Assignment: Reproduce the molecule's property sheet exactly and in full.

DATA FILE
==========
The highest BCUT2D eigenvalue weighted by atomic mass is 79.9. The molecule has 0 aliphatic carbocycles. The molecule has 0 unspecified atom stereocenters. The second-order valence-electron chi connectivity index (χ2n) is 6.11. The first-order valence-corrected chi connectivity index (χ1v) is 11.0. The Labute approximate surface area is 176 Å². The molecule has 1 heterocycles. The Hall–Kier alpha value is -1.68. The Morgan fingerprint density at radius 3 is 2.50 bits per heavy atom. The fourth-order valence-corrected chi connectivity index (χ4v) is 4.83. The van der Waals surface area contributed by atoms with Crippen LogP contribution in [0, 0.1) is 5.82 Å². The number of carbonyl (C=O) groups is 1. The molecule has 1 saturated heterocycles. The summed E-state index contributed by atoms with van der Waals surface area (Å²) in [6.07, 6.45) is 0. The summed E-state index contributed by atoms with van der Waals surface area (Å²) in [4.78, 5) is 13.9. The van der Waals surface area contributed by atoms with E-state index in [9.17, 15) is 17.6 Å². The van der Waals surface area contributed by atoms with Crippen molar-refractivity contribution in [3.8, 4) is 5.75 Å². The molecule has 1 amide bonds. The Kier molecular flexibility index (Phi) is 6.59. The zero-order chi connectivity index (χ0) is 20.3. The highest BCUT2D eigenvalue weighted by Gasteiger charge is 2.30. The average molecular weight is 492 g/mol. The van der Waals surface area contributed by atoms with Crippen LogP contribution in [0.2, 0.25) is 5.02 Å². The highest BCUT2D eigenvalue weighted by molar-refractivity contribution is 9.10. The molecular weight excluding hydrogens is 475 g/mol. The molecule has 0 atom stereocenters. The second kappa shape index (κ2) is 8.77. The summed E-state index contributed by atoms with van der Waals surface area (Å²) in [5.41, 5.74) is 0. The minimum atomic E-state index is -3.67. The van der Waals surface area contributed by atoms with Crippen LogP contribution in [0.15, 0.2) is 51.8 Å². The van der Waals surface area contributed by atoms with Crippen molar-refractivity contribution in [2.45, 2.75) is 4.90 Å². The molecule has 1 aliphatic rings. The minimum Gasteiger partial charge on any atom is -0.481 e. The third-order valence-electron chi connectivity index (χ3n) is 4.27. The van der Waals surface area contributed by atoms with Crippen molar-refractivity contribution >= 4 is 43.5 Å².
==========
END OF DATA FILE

The highest BCUT2D eigenvalue weighted by atomic mass is 79.9. The molecule has 0 aliphatic carbocycles. The molecule has 0 unspecified atom stereocenters. The second-order valence-electron chi connectivity index (χ2n) is 6.11. The first-order valence-corrected chi connectivity index (χ1v) is 11.0. The Labute approximate surface area is 176 Å². The molecule has 1 heterocycles. The Hall–Kier alpha value is -1.68. The Morgan fingerprint density at radius 3 is 2.50 bits per heavy atom. The fourth-order valence-corrected chi connectivity index (χ4v) is 4.83. The van der Waals surface area contributed by atoms with Crippen LogP contribution in [0, 0.1) is 5.82 Å². The number of carbonyl (C=O) groups is 1. The molecule has 1 saturated heterocycles. The summed E-state index contributed by atoms with van der Waals surface area (Å²) in [6.07, 6.45) is 0. The summed E-state index contributed by atoms with van der Waals surface area (Å²) in [4.78, 5) is 13.9. The van der Waals surface area contributed by atoms with E-state index in [9.17, 15) is 17.6 Å². The van der Waals surface area contributed by atoms with Crippen molar-refractivity contribution in [3.8, 4) is 5.75 Å². The molecule has 1 amide bonds. The Kier molecular flexibility index (Phi) is 6.59. The zero-order chi connectivity index (χ0) is 20.3. The highest BCUT2D eigenvalue weighted by Gasteiger charge is 2.30. The average molecular weight is 492 g/mol. The van der Waals surface area contributed by atoms with Crippen LogP contribution in [0.2, 0.25) is 5.02 Å². The highest BCUT2D eigenvalue weighted by molar-refractivity contribution is 9.10. The molecular weight excluding hydrogens is 475 g/mol. The molecule has 0 atom stereocenters. The second kappa shape index (κ2) is 8.77. The summed E-state index contributed by atoms with van der Waals surface area (Å²) in [5.41, 5.74) is 0. The minimum atomic E-state index is -3.67. The van der Waals surface area contributed by atoms with Crippen LogP contribution in [0.15, 0.2) is 51.8 Å². The van der Waals surface area contributed by atoms with Crippen molar-refractivity contribution in [2.45, 2.75) is 4.90 Å². The molecule has 1 aliphatic rings. The minimum Gasteiger partial charge on any atom is -0.481 e. The third-order valence-electron chi connectivity index (χ3n) is 4.27. The van der Waals surface area contributed by atoms with Crippen molar-refractivity contribution >= 4 is 43.5 Å².